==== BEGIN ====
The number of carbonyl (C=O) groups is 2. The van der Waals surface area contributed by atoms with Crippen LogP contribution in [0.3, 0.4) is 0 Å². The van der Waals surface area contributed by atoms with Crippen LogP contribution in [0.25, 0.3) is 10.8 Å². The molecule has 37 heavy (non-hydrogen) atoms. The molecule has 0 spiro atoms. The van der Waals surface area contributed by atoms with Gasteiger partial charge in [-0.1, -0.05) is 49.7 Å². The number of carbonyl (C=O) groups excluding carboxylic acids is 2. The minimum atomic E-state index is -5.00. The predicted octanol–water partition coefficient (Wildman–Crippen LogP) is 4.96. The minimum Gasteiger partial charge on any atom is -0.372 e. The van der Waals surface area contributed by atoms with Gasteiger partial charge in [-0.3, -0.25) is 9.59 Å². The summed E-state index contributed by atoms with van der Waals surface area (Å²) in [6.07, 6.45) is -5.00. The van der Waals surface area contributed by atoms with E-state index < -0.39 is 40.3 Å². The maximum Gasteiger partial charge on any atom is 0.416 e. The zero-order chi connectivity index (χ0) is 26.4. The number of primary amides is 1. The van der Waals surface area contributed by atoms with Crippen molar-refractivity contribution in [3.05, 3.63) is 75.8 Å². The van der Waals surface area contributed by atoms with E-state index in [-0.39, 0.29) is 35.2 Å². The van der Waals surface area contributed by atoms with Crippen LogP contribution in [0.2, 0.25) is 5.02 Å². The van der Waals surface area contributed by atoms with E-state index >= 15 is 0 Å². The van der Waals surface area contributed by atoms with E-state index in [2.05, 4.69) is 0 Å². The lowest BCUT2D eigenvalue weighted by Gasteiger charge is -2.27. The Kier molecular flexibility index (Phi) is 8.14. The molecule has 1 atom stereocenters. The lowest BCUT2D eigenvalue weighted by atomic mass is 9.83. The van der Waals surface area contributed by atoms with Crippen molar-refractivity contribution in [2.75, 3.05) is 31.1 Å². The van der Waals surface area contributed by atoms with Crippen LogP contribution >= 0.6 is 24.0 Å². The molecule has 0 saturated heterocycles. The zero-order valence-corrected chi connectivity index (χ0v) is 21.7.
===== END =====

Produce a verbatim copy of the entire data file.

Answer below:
The number of carbonyl (C=O) groups is 2. The van der Waals surface area contributed by atoms with Crippen LogP contribution in [0.3, 0.4) is 0 Å². The van der Waals surface area contributed by atoms with Crippen LogP contribution in [0.25, 0.3) is 10.8 Å². The molecule has 37 heavy (non-hydrogen) atoms. The molecule has 0 spiro atoms. The van der Waals surface area contributed by atoms with Gasteiger partial charge in [-0.1, -0.05) is 49.7 Å². The number of carbonyl (C=O) groups excluding carboxylic acids is 2. The minimum atomic E-state index is -5.00. The predicted octanol–water partition coefficient (Wildman–Crippen LogP) is 4.96. The minimum Gasteiger partial charge on any atom is -0.372 e. The van der Waals surface area contributed by atoms with Gasteiger partial charge in [-0.3, -0.25) is 9.59 Å². The summed E-state index contributed by atoms with van der Waals surface area (Å²) in [6.07, 6.45) is -5.00. The van der Waals surface area contributed by atoms with E-state index < -0.39 is 40.3 Å². The maximum Gasteiger partial charge on any atom is 0.416 e. The zero-order chi connectivity index (χ0) is 26.4. The number of primary amides is 1. The van der Waals surface area contributed by atoms with Crippen molar-refractivity contribution in [3.05, 3.63) is 75.8 Å². The van der Waals surface area contributed by atoms with E-state index in [-0.39, 0.29) is 35.2 Å². The van der Waals surface area contributed by atoms with Crippen LogP contribution in [0.2, 0.25) is 5.02 Å². The van der Waals surface area contributed by atoms with E-state index >= 15 is 0 Å². The van der Waals surface area contributed by atoms with E-state index in [2.05, 4.69) is 0 Å². The lowest BCUT2D eigenvalue weighted by Gasteiger charge is -2.27. The Kier molecular flexibility index (Phi) is 8.14. The molecule has 1 atom stereocenters. The lowest BCUT2D eigenvalue weighted by atomic mass is 9.83. The van der Waals surface area contributed by atoms with Crippen molar-refractivity contribution in [2.75, 3.05) is 31.1 Å². The van der Waals surface area contributed by atoms with Crippen LogP contribution >= 0.6 is 24.0 Å². The molecule has 0 saturated heterocycles. The zero-order valence-corrected chi connectivity index (χ0v) is 21.7.